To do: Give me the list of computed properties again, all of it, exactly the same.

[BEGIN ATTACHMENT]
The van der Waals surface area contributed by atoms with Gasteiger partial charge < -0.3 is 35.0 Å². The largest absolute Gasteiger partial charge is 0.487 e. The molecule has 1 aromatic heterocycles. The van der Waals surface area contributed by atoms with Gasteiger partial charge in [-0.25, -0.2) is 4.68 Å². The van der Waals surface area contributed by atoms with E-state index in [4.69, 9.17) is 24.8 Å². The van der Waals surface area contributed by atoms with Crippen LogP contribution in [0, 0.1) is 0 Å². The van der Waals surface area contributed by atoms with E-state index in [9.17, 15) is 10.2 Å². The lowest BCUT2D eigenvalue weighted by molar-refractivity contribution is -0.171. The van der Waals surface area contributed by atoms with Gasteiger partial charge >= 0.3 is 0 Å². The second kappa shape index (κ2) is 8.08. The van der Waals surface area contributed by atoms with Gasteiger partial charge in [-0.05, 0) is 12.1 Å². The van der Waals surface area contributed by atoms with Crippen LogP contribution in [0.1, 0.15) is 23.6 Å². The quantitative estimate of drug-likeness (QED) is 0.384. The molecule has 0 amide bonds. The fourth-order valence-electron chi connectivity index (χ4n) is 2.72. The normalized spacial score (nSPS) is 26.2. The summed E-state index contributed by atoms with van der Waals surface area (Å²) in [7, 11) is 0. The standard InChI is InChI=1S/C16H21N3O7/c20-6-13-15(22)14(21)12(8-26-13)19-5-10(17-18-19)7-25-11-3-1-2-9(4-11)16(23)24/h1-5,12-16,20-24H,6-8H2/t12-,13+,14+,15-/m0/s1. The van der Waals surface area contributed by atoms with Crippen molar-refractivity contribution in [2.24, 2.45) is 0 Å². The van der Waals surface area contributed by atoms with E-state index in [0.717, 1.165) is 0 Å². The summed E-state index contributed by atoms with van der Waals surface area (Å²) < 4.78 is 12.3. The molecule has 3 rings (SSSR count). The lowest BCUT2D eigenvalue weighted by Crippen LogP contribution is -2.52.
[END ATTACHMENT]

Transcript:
The van der Waals surface area contributed by atoms with Gasteiger partial charge < -0.3 is 35.0 Å². The largest absolute Gasteiger partial charge is 0.487 e. The molecule has 1 aromatic heterocycles. The van der Waals surface area contributed by atoms with Gasteiger partial charge in [-0.25, -0.2) is 4.68 Å². The van der Waals surface area contributed by atoms with E-state index in [4.69, 9.17) is 24.8 Å². The van der Waals surface area contributed by atoms with Crippen LogP contribution in [0, 0.1) is 0 Å². The van der Waals surface area contributed by atoms with E-state index in [9.17, 15) is 10.2 Å². The lowest BCUT2D eigenvalue weighted by molar-refractivity contribution is -0.171. The van der Waals surface area contributed by atoms with Gasteiger partial charge >= 0.3 is 0 Å². The second kappa shape index (κ2) is 8.08. The van der Waals surface area contributed by atoms with Gasteiger partial charge in [-0.05, 0) is 12.1 Å². The van der Waals surface area contributed by atoms with Crippen LogP contribution in [0.1, 0.15) is 23.6 Å². The quantitative estimate of drug-likeness (QED) is 0.384. The molecule has 0 amide bonds. The fourth-order valence-electron chi connectivity index (χ4n) is 2.72. The normalized spacial score (nSPS) is 26.2. The summed E-state index contributed by atoms with van der Waals surface area (Å²) in [7, 11) is 0. The standard InChI is InChI=1S/C16H21N3O7/c20-6-13-15(22)14(21)12(8-26-13)19-5-10(17-18-19)7-25-11-3-1-2-9(4-11)16(23)24/h1-5,12-16,20-24H,6-8H2/t12-,13+,14+,15-/m0/s1. The van der Waals surface area contributed by atoms with Crippen molar-refractivity contribution in [2.24, 2.45) is 0 Å². The van der Waals surface area contributed by atoms with E-state index in [0.717, 1.165) is 0 Å². The summed E-state index contributed by atoms with van der Waals surface area (Å²) < 4.78 is 12.3. The molecule has 3 rings (SSSR count). The lowest BCUT2D eigenvalue weighted by Crippen LogP contribution is -2.52.